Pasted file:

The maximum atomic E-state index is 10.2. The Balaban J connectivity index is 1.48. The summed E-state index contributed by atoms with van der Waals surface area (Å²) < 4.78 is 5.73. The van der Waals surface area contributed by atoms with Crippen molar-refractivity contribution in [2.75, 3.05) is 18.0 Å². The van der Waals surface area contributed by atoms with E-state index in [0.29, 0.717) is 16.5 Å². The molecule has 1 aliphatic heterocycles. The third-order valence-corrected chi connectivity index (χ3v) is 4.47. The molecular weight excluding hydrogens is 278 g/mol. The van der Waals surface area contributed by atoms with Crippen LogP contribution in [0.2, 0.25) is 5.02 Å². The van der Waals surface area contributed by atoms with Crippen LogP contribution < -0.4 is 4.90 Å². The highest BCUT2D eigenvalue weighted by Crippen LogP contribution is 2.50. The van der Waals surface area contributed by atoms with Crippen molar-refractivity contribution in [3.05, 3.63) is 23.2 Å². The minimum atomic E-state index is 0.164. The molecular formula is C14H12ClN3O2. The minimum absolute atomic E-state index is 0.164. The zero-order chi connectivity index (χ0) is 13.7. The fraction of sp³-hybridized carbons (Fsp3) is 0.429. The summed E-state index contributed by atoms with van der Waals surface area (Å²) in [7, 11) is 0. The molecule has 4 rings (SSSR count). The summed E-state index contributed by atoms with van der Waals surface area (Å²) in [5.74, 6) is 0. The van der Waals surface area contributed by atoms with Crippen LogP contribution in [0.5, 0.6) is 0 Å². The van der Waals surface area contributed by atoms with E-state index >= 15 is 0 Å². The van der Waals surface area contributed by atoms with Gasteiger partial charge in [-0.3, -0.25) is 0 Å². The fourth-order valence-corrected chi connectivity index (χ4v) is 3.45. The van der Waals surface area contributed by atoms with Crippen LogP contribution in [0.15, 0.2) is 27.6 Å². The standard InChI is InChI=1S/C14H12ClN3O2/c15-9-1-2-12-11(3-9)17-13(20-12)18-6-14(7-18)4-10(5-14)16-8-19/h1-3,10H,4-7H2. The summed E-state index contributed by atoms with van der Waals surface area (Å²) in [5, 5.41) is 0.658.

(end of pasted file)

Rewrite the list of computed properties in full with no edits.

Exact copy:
The maximum atomic E-state index is 10.2. The Balaban J connectivity index is 1.48. The summed E-state index contributed by atoms with van der Waals surface area (Å²) < 4.78 is 5.73. The van der Waals surface area contributed by atoms with Crippen molar-refractivity contribution in [2.75, 3.05) is 18.0 Å². The van der Waals surface area contributed by atoms with E-state index in [0.29, 0.717) is 16.5 Å². The molecule has 1 aliphatic heterocycles. The third-order valence-corrected chi connectivity index (χ3v) is 4.47. The molecular weight excluding hydrogens is 278 g/mol. The van der Waals surface area contributed by atoms with Crippen LogP contribution in [0.2, 0.25) is 5.02 Å². The van der Waals surface area contributed by atoms with Crippen LogP contribution < -0.4 is 4.90 Å². The highest BCUT2D eigenvalue weighted by Crippen LogP contribution is 2.50. The van der Waals surface area contributed by atoms with Crippen molar-refractivity contribution in [3.05, 3.63) is 23.2 Å². The minimum atomic E-state index is 0.164. The molecular formula is C14H12ClN3O2. The minimum absolute atomic E-state index is 0.164. The zero-order chi connectivity index (χ0) is 13.7. The fraction of sp³-hybridized carbons (Fsp3) is 0.429. The summed E-state index contributed by atoms with van der Waals surface area (Å²) in [7, 11) is 0. The molecule has 4 rings (SSSR count). The summed E-state index contributed by atoms with van der Waals surface area (Å²) in [5.74, 6) is 0. The van der Waals surface area contributed by atoms with Crippen LogP contribution in [0.5, 0.6) is 0 Å². The van der Waals surface area contributed by atoms with E-state index >= 15 is 0 Å². The van der Waals surface area contributed by atoms with Gasteiger partial charge in [-0.3, -0.25) is 0 Å². The fourth-order valence-corrected chi connectivity index (χ4v) is 3.45. The van der Waals surface area contributed by atoms with Crippen LogP contribution in [0.15, 0.2) is 27.6 Å². The standard InChI is InChI=1S/C14H12ClN3O2/c15-9-1-2-12-11(3-9)17-13(20-12)18-6-14(7-18)4-10(5-14)16-8-19/h1-3,10H,4-7H2. The summed E-state index contributed by atoms with van der Waals surface area (Å²) in [5, 5.41) is 0.658.